The Evil Stepmother of Gothic Horror gets a makeover.
Suzy Bannion walks out of an airplane terminal in Germany into the pouring rain. An unexplained, blood red light shines through the sliding glass doors behind her. The color follows her like a ghost during her brief residency at the prestigious Tanz Dance Academy in Freiberg, haunting her and serving as an omen to the evil that hides behind the walls.
Suzy has just arrived from New York to study dance at the school which also serves as a residence for the young, mostly female dancers there, but there is terror from the very beginning of Suzy’s stay. The first occasion is when a young woman runs screaming from the school the night Suzy arrives. Soon, the woman is stabbed by a faceless man and falls through the glass ceiling of an Art Nouveau apartment building.
From the very beginning of Dario Argento’s horror masterpiece, Suspira (1977), you know you have entered the world of Gothic horror with a capital “G:” evil headmistresses, creepy kids dressed up in velvet page boy outfits, innocent women used as sacrifices to the devil. But where most directors might choose shadow and dark monochromes to tell this kind of story, Argento bathes his frames with brightly colored light and large set pieces that resemble a horror version of Alice in Wonderland. It’s this contradiction, along with the childlike acting of the resident dancers, that defines Suspiria‘s own unique version of terror and secures its reign as a horror masterpiece.
Rosemary’s Baby, The House on Haunted Hill and, well, basically every Hitchcock film are obvious influences for Argento. Watching Suspiria, you realize that many directors since have been influenced by his aesthetic. Suzy’s steely heroine is a possible template for John Carpenter’s Laurie (though Halloween was made just one year after Suspiria.) Guillermo del Toro’s films and Tim Burton’s early films bear a similar storybook aesthetic and there’s even a scene with a Blue Velvet curtain that must have inspired David Lynch.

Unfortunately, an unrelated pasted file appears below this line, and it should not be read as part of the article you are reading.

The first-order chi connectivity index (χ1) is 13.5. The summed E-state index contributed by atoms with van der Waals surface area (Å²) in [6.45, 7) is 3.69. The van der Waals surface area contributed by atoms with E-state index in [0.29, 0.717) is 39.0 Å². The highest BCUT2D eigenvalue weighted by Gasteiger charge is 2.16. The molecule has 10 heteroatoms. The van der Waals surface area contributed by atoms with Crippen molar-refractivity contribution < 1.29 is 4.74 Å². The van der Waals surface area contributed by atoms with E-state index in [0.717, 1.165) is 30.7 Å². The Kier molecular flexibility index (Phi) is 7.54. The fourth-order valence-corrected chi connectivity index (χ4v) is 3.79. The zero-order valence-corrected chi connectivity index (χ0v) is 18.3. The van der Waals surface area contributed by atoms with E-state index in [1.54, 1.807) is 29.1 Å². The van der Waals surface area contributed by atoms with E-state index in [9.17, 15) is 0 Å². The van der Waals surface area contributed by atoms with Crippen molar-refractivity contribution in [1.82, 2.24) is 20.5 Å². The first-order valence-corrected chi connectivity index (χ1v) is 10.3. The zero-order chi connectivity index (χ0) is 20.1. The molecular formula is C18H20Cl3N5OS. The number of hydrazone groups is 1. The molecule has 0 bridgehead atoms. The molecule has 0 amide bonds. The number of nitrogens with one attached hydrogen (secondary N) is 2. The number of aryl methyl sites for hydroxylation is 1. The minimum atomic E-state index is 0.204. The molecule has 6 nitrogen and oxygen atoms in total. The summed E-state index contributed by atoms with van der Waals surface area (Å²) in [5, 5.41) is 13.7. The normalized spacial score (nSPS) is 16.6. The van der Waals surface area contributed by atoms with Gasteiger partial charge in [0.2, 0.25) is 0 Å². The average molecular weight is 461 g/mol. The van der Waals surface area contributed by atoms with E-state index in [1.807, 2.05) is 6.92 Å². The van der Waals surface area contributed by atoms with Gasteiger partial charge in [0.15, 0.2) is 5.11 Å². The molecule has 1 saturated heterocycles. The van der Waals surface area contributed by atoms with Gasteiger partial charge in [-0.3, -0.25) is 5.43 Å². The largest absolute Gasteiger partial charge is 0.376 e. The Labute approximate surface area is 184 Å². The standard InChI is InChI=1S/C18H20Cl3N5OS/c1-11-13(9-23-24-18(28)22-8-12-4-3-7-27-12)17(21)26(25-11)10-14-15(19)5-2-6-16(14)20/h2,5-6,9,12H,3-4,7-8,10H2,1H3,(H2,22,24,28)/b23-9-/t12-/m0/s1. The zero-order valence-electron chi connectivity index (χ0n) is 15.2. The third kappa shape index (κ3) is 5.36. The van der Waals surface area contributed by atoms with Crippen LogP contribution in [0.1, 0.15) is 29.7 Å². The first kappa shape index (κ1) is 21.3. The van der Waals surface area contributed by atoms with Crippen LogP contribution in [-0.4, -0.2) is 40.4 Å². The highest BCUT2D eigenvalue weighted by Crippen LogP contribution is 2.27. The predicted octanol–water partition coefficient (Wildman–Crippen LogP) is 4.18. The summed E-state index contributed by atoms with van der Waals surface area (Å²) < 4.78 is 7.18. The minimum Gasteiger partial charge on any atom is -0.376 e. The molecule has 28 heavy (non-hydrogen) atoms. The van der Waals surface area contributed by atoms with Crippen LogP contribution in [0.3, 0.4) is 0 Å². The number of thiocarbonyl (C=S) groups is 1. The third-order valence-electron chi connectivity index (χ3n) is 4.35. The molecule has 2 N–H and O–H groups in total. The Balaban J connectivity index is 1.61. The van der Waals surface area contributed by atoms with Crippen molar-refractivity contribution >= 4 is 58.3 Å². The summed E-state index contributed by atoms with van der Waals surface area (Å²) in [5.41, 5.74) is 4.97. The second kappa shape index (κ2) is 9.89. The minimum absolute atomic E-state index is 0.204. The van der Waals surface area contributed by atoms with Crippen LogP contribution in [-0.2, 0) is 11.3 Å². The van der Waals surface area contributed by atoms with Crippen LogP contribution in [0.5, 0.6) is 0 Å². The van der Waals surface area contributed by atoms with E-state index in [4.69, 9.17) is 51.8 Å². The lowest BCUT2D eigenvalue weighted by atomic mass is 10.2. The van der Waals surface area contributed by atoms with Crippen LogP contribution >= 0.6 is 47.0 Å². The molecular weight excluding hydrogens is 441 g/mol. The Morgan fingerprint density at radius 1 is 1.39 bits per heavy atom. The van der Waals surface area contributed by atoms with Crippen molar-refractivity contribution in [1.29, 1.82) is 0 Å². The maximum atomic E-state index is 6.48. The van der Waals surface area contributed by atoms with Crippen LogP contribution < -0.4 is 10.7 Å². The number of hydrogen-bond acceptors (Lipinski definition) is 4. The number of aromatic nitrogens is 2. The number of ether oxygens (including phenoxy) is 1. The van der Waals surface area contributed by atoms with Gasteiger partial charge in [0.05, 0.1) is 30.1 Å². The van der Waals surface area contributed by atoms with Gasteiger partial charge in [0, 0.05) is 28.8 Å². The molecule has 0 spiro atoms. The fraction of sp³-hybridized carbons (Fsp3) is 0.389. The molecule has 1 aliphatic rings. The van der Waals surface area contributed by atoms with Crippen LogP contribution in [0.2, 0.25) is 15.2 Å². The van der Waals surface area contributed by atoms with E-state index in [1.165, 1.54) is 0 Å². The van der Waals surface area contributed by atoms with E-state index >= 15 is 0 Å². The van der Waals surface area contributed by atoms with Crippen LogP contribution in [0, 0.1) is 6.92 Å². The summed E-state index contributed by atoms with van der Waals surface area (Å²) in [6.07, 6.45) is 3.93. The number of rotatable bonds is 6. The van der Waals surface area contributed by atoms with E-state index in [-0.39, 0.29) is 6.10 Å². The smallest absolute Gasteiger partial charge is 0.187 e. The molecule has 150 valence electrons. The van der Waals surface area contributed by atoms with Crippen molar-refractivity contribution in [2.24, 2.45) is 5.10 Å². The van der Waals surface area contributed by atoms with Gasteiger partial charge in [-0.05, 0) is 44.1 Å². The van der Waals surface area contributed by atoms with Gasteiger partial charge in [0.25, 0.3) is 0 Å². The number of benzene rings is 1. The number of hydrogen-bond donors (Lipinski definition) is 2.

It’s no surprise that Luca Guadagnino is remaking Suspiria this year. I’m optimistic about his interpretation especially since Tilda Swinton will be playing the psychotic dance teacher, Madame Blanc, but I’m not as optimistic about Dakota Johnson as Suzy. But he was able to coax a good performance from Armie Hammer in Call Me By Your Name, so I’ll stay optimistic.
Suspiria is currently in theaters to celebrate a recent 4K restoration. Go see it mainly to admire all the blood in its original gleaming, shining, oozing red.